- Photos, Ephemera & Historical Trivia for Oak Cliff, Texas.

Thursday, September 26, 2013

Charco Broiler

Way before Chick-fil-A’s fiberglass cows there was the giant brown cow atop Charco Broil (or Broiler). In the late 1950s the address at 413 W. Jefferson was home to R L Watson Co., “Dallas’ Home of Fabulous Bargains”, an appliance store where you could buy an automatic portable(!) dishwasher or a TV set. Advertisements in the spring of 1962 announced the closing of the Jefferson store (there was a 2nd store on Lovers Lane). Sometime between 1962 and 1968 the site became Charco Broil, the home of Famous Sizzling Steaks. In 1975 one advertised bargain was a Rib Eye Steak Special for $15.99, which included Texas Toast, Salad, and a Baked Potato. Take that, fiberglass cows!

I seem to remember that cow used to be on another taller building, and that it was moved to the present location in the 1980s, but my memory’s not so good. Can anyone confirm or dispute it?

At one time there were two additional locations:
6417 Hillcrest  across from SMU
1612 S. Buckner Blvd.  in Pleasant Grove

Joe Pool

Our newest local lake is named for the last elected Democrat Representative of the Third Congressional District. Joe Pool (1911-1968) graduated from Adamson (then Oak Cliff High School) and attended SMU before embarking on a political career that eventually resulted in his election to Congress in 1962. This sign is likely from 1967 when Pool was re-elected. He died mid-term in 1968.

Friday, September 20, 2013

Freez-Ette Drive-Inn

Photo by Tom Collins
Opening day at the Freez-Ette, 2302 W. Clarendon at Hampton, circa 1952. Freez-Ette was a soft serve ice milk product developed by dairy farmer Frank S. Nelson, from Hunt County. In 1932 he began selling his product under an umbrella, but business was so good he developed a small industry. Nelson Manufacturing Company on Industrial Blvd would supply all materials to get you started with your own drive in malt shop. In 1954 Nelson estimated there were a hundred locations across several states. This site is now a small strip mall.

typical Freez Ette circa 1954

Raven's Pharmacy

Thanks to Gretchen Goetz for use of her photo.
One of my favorite signs in Oak Cliff has always been the Raven at the corner of Jefferson & Zang.I love Gretchen Goetz’s description of him as “a good lookin’ dude staring daggers at his rival across the street on every turn.”  (See more work by this Oak Cliff artist at http://thegretchenshow.com/ )

ad from 1972 Sunset High School yearbook

Raven's Pharmacy was founded by George A. Raven, a native of Bridgeport, Wise County, Texas. After completing pharmacy college he came to Dallas in 1937 as a medical service representative for Eli Lilly & Company. Raven was a well-known business and civic leader in Oak Cliff.

In 1946 Raven Pharmacy was located at 326 W. Jefferson.
In 1956 there was a Raven Prescription Pharmacy at 3411 S. Lancaster.
In 1957 Raven owned two drug stores in Oak Cliff.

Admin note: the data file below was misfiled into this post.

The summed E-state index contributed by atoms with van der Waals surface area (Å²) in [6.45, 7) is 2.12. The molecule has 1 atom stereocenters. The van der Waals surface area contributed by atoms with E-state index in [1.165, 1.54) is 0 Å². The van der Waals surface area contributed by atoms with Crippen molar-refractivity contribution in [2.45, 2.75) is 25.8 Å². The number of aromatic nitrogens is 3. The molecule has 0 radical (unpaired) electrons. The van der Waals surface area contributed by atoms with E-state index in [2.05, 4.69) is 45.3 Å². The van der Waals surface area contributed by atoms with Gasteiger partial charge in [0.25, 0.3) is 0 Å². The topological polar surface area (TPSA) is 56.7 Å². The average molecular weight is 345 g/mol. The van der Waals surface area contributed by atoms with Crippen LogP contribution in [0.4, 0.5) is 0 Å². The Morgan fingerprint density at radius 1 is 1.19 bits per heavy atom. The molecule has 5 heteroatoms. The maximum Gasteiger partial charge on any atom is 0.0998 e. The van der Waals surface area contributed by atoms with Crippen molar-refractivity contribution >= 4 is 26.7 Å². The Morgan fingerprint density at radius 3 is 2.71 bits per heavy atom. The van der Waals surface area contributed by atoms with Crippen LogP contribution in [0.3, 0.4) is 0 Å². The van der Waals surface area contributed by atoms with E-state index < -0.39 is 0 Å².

In 1972 there were four Raven Pharmacies in Oak Cliff; at 122 W. Colorado, 500 W. Jefferson, 400 E. Centre St., and 2401 W. Kiest.

The Raven Pharmacy at 500 W. Jefferson is concrete masonry, tilt-wall building built in 1957. The property remained in the Raven family until 2002, when it was sold. After four years the property was sold again. The building is now owned by Patel Vikas, doing business as Raven's Corner Pharmacy.

The Raven Pharmacy at 2401 W. Kiest, on the NW corner of Hampton & Kiest was a podiatrist office in 2009.

Lake Cliff Park

Entrance to Lake Cliff with Interurban Rails

Entrance Detail

Did you know there was once an amusement park situated at Lake Cliff? It included a merry-go-round, the "mystic river", a ride called Chute-the-Chutes, even a Casino. The Garden Theater provided a venue for live performers.
 from Dallas Morning News, June 14, 1909

Thursday, September 19, 2013

Marsalis Zoo

Entrance to the Marsalis Zoo, circa 1970. In the skyline the Southland Life Building is on the right and it's no longer the tallest office building in town.

Golman Oak Cliff Bakery

It was a real feather in the cap for Oak Cliff when the Golman-Oak Cliff Baking Company opened May 12, 1930. Two years earlier the Oak Cliff-Dallas Commercial Association had sought out a number of businessmen, hoping to attract large industry to Oak Cliff. Jake Golman responded by building a 15,000 square foot bakery at Eighth and Marsalis. The architect was J.A. Pitzinger, who designed a number of Dallas buildings, including the Science Place at Fair Park and the building on Commerce Street now known as Mitchell Lofts. Doris Jane Black of Oak Cliff High School was named "Cliff-Maid" to represent the bakery. The company employed about 45 Oak Cliff people and had a fleet of six trucks to deliver the bread to local retailers. The plant manager had the unlikely name of Herman Munster.

By 1953 the bakery had been sold to the National Bakers Services, Inc.

Avalon Motel

1015 Fort Worth Avenue, about a block west of the Belmont. It was open as early as 1954, and was the site of at least one suspicious death, a parking lot murder, and an odd tenant who persisted in smashing thermostats.

I couldn’t find any evidence the Avalon hadn’t been razed, but Steve Bonner told me the place was alive and well at the end of 2009 after some rehab work.